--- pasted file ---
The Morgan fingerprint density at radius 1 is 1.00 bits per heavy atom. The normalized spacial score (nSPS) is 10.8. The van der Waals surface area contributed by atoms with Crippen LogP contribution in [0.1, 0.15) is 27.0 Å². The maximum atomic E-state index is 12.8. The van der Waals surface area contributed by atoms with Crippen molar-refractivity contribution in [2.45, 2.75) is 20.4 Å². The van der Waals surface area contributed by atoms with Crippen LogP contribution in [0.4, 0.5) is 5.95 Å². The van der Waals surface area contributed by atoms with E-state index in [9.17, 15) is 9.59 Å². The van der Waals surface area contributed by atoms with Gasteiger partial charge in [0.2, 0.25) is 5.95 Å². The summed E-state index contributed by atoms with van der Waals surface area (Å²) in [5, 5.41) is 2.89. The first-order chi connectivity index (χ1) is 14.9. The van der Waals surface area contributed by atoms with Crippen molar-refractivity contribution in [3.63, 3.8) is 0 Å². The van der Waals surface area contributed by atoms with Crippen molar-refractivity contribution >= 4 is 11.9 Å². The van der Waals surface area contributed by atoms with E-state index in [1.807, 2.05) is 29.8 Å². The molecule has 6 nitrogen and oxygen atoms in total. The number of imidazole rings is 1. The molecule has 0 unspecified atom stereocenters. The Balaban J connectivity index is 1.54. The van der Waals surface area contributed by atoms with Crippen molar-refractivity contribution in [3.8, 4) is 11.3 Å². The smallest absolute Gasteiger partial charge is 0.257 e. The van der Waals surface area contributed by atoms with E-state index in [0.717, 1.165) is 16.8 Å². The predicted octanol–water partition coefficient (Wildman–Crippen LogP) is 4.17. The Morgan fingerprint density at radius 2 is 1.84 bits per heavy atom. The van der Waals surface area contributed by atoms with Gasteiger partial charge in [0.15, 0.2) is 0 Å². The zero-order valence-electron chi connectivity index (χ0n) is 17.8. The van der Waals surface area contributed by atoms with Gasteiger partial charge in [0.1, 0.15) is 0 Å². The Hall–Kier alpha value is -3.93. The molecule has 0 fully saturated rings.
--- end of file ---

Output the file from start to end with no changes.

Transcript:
The Morgan fingerprint density at radius 1 is 1.00 bits per heavy atom. The normalized spacial score (nSPS) is 10.8. The van der Waals surface area contributed by atoms with Crippen LogP contribution in [0.1, 0.15) is 27.0 Å². The maximum atomic E-state index is 12.8. The van der Waals surface area contributed by atoms with Crippen molar-refractivity contribution in [2.45, 2.75) is 20.4 Å². The van der Waals surface area contributed by atoms with Crippen LogP contribution in [0.4, 0.5) is 5.95 Å². The van der Waals surface area contributed by atoms with E-state index in [9.17, 15) is 9.59 Å². The van der Waals surface area contributed by atoms with Gasteiger partial charge in [0.2, 0.25) is 5.95 Å². The summed E-state index contributed by atoms with van der Waals surface area (Å²) in [5, 5.41) is 2.89. The first-order chi connectivity index (χ1) is 14.9. The van der Waals surface area contributed by atoms with Crippen molar-refractivity contribution in [3.63, 3.8) is 0 Å². The van der Waals surface area contributed by atoms with Crippen molar-refractivity contribution >= 4 is 11.9 Å². The van der Waals surface area contributed by atoms with E-state index in [1.807, 2.05) is 29.8 Å². The molecule has 6 nitrogen and oxygen atoms in total. The number of imidazole rings is 1. The molecule has 0 unspecified atom stereocenters. The Balaban J connectivity index is 1.54. The van der Waals surface area contributed by atoms with Crippen molar-refractivity contribution in [3.8, 4) is 11.3 Å². The smallest absolute Gasteiger partial charge is 0.257 e. The van der Waals surface area contributed by atoms with E-state index in [0.717, 1.165) is 16.8 Å². The predicted octanol–water partition coefficient (Wildman–Crippen LogP) is 4.17. The Morgan fingerprint density at radius 2 is 1.84 bits per heavy atom. The van der Waals surface area contributed by atoms with Gasteiger partial charge in [0.15, 0.2) is 0 Å². The zero-order valence-electron chi connectivity index (χ0n) is 17.8. The van der Waals surface area contributed by atoms with Gasteiger partial charge in [0.1, 0.15) is 0 Å². The Hall–Kier alpha value is -3.93. The molecule has 0 fully saturated rings.